Arts Listings

Hungarian Actor Finds a Home in Berkeley

By Ken Bullock, Special to the Planet
Friday August 10, 2007

The interesting thing about me is that I’m not interesting at all,” smiled Krisztina Peremartoni as she handed out a card reading, “Hey Actor! Shouldn’t you be acting?” for her Open Acting classes, held in a studio in Oakland. 

How she finds herself living in Berkeley after a quarter century on the stages of Budapest and around Europe as female principal for the Hungarian National Theatre is, however, very interesting, indeed. 

After growing up in Vestrem, near Hungary’s Lake Balaton, Peremartoni was accepted at 18 to the Theatre Conservatory. After no particular acting experience (“In Hungary, we’re big in reciting poems, not performing plays in school”), she found herself on stage every night after her second year at the Conservatory. “One of the big theaters takes you—big theater, not a studio theater—and you play six shows a weekend. By the time I was 20, I already had 500 performances to my credit.” 

Her training was heavily influenced by Russian theater. “Because they were occupying us, their theater culture had a big influence.” Like the Moscow Art Theatre, to which Peremartoni would later have a scholarship, the classes “were very professional; just the number of different classes in movement: acrobatics, jazz dance, ballet, modern dance, stage movement, horse riding, shooting—that’s just a few! It’s unbelievable how rich our education as actors was. And there was only one school, no private ones. If you weren’t accepted, you’d never be an actor.”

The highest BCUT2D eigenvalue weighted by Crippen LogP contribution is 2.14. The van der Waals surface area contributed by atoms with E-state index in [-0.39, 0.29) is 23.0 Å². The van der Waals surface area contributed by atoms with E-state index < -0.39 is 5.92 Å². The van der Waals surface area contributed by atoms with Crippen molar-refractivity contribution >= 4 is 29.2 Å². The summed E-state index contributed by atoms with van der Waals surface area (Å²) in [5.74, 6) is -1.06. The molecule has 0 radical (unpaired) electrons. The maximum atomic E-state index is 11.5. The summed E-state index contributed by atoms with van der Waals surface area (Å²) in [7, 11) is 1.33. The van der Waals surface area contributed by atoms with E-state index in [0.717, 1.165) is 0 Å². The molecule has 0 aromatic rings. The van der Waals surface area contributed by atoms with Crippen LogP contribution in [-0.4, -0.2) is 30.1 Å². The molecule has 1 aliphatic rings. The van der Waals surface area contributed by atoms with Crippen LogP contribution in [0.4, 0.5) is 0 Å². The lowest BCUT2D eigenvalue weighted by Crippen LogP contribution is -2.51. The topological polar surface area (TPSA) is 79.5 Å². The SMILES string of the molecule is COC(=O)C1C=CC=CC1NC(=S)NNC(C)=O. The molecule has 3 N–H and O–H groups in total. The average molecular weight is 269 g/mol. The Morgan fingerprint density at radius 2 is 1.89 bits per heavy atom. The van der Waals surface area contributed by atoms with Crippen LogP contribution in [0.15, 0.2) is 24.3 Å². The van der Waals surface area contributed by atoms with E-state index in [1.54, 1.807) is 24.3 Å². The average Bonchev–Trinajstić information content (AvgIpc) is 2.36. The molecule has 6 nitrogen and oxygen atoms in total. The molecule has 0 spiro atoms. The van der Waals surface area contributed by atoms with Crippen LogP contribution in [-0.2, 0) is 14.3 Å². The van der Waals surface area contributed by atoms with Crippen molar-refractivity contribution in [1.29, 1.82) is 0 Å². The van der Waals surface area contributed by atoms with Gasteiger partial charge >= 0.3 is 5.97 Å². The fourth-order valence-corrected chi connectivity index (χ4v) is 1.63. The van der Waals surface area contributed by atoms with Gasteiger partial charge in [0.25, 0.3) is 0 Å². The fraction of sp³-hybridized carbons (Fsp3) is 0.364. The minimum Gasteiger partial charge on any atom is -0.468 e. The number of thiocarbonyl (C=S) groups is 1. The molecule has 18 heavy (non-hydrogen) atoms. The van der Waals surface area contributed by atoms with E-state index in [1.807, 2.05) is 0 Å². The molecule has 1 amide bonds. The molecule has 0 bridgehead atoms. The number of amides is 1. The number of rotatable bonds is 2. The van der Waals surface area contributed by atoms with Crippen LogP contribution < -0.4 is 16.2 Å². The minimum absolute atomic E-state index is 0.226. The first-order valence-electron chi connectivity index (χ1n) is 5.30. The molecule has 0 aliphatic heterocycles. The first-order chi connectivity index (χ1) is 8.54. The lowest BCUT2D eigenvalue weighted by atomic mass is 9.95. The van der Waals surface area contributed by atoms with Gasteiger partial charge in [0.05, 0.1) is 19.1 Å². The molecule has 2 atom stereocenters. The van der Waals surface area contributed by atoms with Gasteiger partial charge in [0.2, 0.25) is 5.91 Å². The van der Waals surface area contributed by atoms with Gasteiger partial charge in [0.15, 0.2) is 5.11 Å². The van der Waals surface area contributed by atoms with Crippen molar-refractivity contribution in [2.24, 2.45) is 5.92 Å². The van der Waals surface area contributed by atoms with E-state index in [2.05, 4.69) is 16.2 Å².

After four years’ training, she was hired by the prestigious Vig Theatre. “It was a big thing, very hard to get in.” Her first role was a kind of success of scandal: “We performed [polish playwright] Gombrowicz’s Operette, and I played the lead role—completely naked. That was unheard of at that time. It was unavoidable, as I represented Freedom, and had to be naked the whole time. The Communist Party didn’t like it, and sent a delegation to check out whether I was really naked or not, so we had to fake it, put leaves on my breasts, things like that ... It was a big scandal. I was the first Communist naked actress! It was really hard on me.” 

Commenting on the social role of theater in those years, Peremartoni said, “Theater always in a hidden way went against the Party. It was always political. When we were ready to do a performance, the Party would send a few people to watch, and say, You cannot say this, say that ... They’d censor the whole play! Our duty was to find a way to deliver the message to the audience and trick the Party so they couldn’t see it. That was our political mission in society—and why, when Communism was over, we didn’t know what to do. There was nobody to go against. Everything became pointless, meaningless, aimless ... A big crisis: we didn’t know who the enemy was, anymore.”  

But theater culture was “a lifestyle ... every theater has a club, where they’d cook for you—and the tabs would run forever! We’d stay together, late nights after a performance, talking about the show, how to do better ...”